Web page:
Embracing primarily Continental philosophy and aesthetics, the Marxist intellectual tradition and psychoanalytic and gender theories it builds your appreciation of the major issues and debates arising from philosophy and aesthetics particularly since Kant, while locating these issues within contemporary perspectives and debates concerning the arts.
Key areas include: Kant’s concept of aesthetic judgement; Hegel: Master/slave dialectic, the end of art; Nietzsche’s re-evaluation of Platonism and metaphysics, the ‘will to power as art’; Marx and the fetishism of the commodity; Freud and Lacan on the formation of subjective identity, theories of sublimation, the uncanny, melancholy and mourning, symptom and sinthome; Benjamin, aura and reproduction, mass movement and distraction; Heidegger: Dasein, alétheia, the origin of the work of art, boredom and time.
The unit develops your ability to evaluate and progress your ideas about the theory and philosophy of art and to encourage articulacy in critical discussion and writing.
Unit Two: Methodologies and methods I
This unit is shared across the three pathways of the MRes Art course. It aims to make you aware of a range of methodological approaches that have been shaped by discourses in their field of study (including, but not limited to, phenomenology, psychoanalysis, structuralism, Marxism, feminism and postcolonial studies).
The unit is organised around a set of four keywords or concepts that will be examined through the sessions. Each session will engage with one of these concepts mobilizing a different methodological standpoint.
You will, on the one hand, gain an in-depth understanding of the trajectories of these concepts and the shifting status they have acquired but, more importantly, will become aware of the need to critically scrutinize the implicit or explicit methodology (ies) at play in both the texts you read and those you produce.
Unit Three: Methodologies and methods II
Following on from the discussions of methodology in Unit 2, this Unit deepens your understanding of specific artistic and discursive methods and how they operate in specific texts, debates and events by relating them to the pathways’ respective subject areas and the discourses and problems arising from them. Integral to the unit is a concern with research and writing as practice.
Unit Four: Individual research project (IRP)
Unit four has two parts. Part One is undertaken in parallel with Unit 3 in year one. Part Two is devoted to independent study and the development and completion of your research project in year two.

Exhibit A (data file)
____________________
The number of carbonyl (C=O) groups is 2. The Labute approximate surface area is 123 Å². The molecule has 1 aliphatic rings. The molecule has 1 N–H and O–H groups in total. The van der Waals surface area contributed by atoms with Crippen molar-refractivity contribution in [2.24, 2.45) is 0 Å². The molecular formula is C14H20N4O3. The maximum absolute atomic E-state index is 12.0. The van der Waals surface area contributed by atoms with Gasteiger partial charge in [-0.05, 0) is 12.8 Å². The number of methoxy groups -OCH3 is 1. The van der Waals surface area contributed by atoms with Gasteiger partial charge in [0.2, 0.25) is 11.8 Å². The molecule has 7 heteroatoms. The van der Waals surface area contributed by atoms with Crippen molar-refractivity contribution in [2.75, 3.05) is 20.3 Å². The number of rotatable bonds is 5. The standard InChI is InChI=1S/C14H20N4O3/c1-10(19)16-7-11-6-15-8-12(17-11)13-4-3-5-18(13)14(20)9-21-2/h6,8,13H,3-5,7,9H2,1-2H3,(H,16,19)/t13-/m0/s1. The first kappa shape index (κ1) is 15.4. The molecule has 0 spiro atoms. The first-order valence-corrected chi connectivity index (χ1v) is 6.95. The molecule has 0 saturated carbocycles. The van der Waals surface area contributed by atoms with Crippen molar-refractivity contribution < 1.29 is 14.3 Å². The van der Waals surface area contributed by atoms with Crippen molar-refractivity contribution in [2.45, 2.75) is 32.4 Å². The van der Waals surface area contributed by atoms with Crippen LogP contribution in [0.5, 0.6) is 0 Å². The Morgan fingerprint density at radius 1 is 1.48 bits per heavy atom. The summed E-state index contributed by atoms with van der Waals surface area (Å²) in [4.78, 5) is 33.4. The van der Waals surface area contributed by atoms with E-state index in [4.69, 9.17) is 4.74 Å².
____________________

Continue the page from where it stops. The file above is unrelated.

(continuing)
Part One continues the seminar series in unit one concerned with philosophical understandings of the inter-relationship between politics, science, the arts and epistemology and their relevance today. Issues for discussion include neoliberalism, feminist-Marxism, bio-semiotics, phenomenology and post-phenomenology (Merleau-Ponty to Nancy), technics and time (Bergson, Deleuze, Stiegler), the gift, politically motivated artistic interventions, philosophies of cinema, and the Lacanian Real. Additionally, it focuses on developing your research project proposal. This involves directed reading or viewing, the formulation of specific research questions and methods and the production of a literature review (annotated bibliography) that forms part of your draft individual research proposal (IRP).
Your proposal’s development is supported through increasingly student-directed seminars and group (as well as personal) tutorials, plus written guidance on the required contents of the proposal document.
All projects, including a commitment to the forms of your submission (either discursive or practice-based) and appropriate ongoing supervision/tutorial arrangements, are agreed at the outset of year two. A symposium shared across the MRes pathways presents and discusses all project proposals. In the second year you lead interim presentations about your research discussing progress, challenges and findings, and issues of form, audience and dissemination.
At the end of Unit four you’re assessed through presentation of your realised research project in the agreed forms. Your marks for Units 3 and 4 determine the classification of your MRes award.